By Bruce Stokes, Special to CNN
Editor’s note: Bruce Stokes is director of the global economic attitudes project at the Pew Research Center. The views expressed are his own.
Japanese voters head to the polls on Sunday to elect half of the members of the House of Councillors, the upper house of Japan’s Diet, the national legislature. The ballot is shaping up as a referendum on the seven-month tenure of Prime Minister Shinzo Abe’s government.
Abe is riding high in the polls, and pre-election public opinion surveys show the ruling Liberal Democratic Party prevailing in the upper house vote. Victory will enable the prime minister to pursue his domestic economic reform agenda, dubbed Abenomics, which entails monetary and fiscal stimulus and regulatory reform to improve Japan’s competitiveness.
But an LDP victory would also bring high expectations. After more than two decades of economic turmoil and political transition in Japan, the public’s mood is on the upswing. Satisfaction with Japan’s direction is at its highest level since the Pew Research Center began regular surveys of the country in 2002. Economic sentiment in Japan, for example, has improved 20 percentage points in just the last year, while optimism about the nation’s economic trajectory over the next 12 months is second only to that found in the United States among publics in advanced economies. This may help explain why about seven-in-ten Japanese have a favorable opinion of Abe.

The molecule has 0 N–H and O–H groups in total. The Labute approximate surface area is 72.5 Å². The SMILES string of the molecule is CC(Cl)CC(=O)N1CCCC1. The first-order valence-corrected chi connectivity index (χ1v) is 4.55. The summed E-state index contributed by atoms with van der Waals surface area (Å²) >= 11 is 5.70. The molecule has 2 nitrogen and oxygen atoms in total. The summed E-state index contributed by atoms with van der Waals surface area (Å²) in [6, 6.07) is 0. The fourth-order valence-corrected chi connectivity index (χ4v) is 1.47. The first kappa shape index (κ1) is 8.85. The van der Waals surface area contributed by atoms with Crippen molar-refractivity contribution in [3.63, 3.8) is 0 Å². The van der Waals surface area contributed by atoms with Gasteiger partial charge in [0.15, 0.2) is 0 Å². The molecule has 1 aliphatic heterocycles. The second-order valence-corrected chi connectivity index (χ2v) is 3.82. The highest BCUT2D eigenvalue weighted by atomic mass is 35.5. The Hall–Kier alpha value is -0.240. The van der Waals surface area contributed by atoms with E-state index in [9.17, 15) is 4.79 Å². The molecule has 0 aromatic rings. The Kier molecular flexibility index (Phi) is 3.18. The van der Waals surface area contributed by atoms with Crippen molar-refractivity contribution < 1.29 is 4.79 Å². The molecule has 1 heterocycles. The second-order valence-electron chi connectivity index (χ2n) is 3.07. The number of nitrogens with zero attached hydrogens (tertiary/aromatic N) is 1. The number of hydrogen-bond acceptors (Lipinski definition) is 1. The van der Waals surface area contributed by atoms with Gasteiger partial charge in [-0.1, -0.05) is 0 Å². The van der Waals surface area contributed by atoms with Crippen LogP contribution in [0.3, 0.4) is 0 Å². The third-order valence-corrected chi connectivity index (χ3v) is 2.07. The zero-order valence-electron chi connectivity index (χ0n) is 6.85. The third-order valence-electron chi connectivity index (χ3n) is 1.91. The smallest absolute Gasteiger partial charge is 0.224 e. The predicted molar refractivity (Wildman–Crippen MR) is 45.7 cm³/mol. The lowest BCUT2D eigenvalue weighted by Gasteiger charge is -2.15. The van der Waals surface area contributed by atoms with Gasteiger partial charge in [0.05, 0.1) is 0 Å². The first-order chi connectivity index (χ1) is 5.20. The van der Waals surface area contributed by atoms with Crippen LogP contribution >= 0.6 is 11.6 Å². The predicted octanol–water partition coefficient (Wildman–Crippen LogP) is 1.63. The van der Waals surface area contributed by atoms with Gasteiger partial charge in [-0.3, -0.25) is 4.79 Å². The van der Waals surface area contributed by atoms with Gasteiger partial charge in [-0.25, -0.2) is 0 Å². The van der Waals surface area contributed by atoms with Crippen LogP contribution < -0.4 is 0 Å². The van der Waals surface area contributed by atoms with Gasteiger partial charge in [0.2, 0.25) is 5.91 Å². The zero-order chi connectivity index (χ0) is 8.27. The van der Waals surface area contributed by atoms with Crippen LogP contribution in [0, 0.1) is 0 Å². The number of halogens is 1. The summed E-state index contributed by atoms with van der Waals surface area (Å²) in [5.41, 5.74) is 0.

Also, while just 33 percent of Japanese are content with the direction of their country, such sentiment is up 13 percentage points from 2012 and 21 points from the quite gloomy view in 2002, according to a Pew Research Center survey of Japan conducted March 5 to April 2, 2013. Moreover, Japanese satisfaction with how their nation is doing overall is now better than that in South Korea, Britain or France, and comparable to that in the United States.
Still, only 27 percent of Japanese think their economy is doing well – hardly an endorsement of current economic conditions. But such sentiment is a dramatic improvement over the 7 percent who thought the economy was good in 2012. The Japanese economic mood has rebounded to roughly that in 2007, before the Great Recession.
The economic optimism that the Abe government has hoped to engender through Abenomics appears to be working. Fully 40 percent of Japanese think their economy will improve over the next 12 months, an optimism that is up 25 points in the last year and is the highest in seven Pew surveys in Japan since 2002.
But the Japanese electorate’s rising expectations about the future have their limits. People are deeply pessimistic about prospects for the next generation. Only 15 percent believe that today’s children will be better off than their parents, meaning only the French are more pessimistic than the Japanese about the future for kids among results in advanced economies in our 2013 survey.
And the Japanese public is worried about the challenges facing the economy – about 60 percent think public debt and the lack of employment opportunities are very big national problems. And when asked what their top priority is for action by the Abe government, 52 percent say create more jobs.
So an LDP victory in Japan’s upcoming upper house election could prove a double-edged sword. It will confirm public backing for Abenomics and give the LDP the votes it needs to push long-overdue economic reform through the Diet. At the same time it would reflect very high public expectations, raising the stakes for the Abe government to deliver on its promises.
The LDP may be about to learn the wisdom of the old saying: “be careful what you wish for.”